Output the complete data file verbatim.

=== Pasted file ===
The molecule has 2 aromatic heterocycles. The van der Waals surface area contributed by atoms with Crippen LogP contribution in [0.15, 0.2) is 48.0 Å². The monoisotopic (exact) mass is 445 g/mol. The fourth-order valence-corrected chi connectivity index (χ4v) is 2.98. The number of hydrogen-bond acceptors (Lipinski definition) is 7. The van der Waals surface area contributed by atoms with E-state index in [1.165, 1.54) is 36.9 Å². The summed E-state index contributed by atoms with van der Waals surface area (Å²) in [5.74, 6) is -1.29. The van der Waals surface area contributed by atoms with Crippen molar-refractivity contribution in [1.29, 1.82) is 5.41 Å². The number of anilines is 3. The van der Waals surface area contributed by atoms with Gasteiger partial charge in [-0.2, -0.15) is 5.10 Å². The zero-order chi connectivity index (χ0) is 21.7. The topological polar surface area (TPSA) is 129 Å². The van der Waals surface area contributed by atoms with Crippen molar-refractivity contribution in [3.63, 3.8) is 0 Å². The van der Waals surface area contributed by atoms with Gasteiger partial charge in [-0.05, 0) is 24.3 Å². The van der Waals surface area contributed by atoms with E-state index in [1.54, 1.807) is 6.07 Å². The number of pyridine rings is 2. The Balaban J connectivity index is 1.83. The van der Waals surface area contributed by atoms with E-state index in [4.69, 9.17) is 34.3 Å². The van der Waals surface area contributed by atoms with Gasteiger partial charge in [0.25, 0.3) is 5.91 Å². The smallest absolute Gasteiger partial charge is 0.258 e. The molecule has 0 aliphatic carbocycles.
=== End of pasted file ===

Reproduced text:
The molecule has 2 aromatic heterocycles. The van der Waals surface area contributed by atoms with Crippen LogP contribution in [0.15, 0.2) is 48.0 Å². The monoisotopic (exact) mass is 445 g/mol. The fourth-order valence-corrected chi connectivity index (χ4v) is 2.98. The number of hydrogen-bond acceptors (Lipinski definition) is 7. The van der Waals surface area contributed by atoms with E-state index in [1.165, 1.54) is 36.9 Å². The summed E-state index contributed by atoms with van der Waals surface area (Å²) in [5.74, 6) is -1.29. The van der Waals surface area contributed by atoms with Crippen molar-refractivity contribution in [1.29, 1.82) is 5.41 Å². The number of anilines is 3. The van der Waals surface area contributed by atoms with Gasteiger partial charge in [-0.2, -0.15) is 5.10 Å². The zero-order chi connectivity index (χ0) is 21.7. The topological polar surface area (TPSA) is 129 Å². The van der Waals surface area contributed by atoms with Crippen molar-refractivity contribution in [3.63, 3.8) is 0 Å². The van der Waals surface area contributed by atoms with Gasteiger partial charge in [-0.05, 0) is 24.3 Å². The van der Waals surface area contributed by atoms with E-state index in [1.54, 1.807) is 6.07 Å². The number of pyridine rings is 2. The Balaban J connectivity index is 1.83. The van der Waals surface area contributed by atoms with E-state index in [4.69, 9.17) is 34.3 Å². The van der Waals surface area contributed by atoms with Gasteiger partial charge in [0.25, 0.3) is 5.91 Å². The smallest absolute Gasteiger partial charge is 0.258 e. The molecule has 0 aliphatic carbocycles.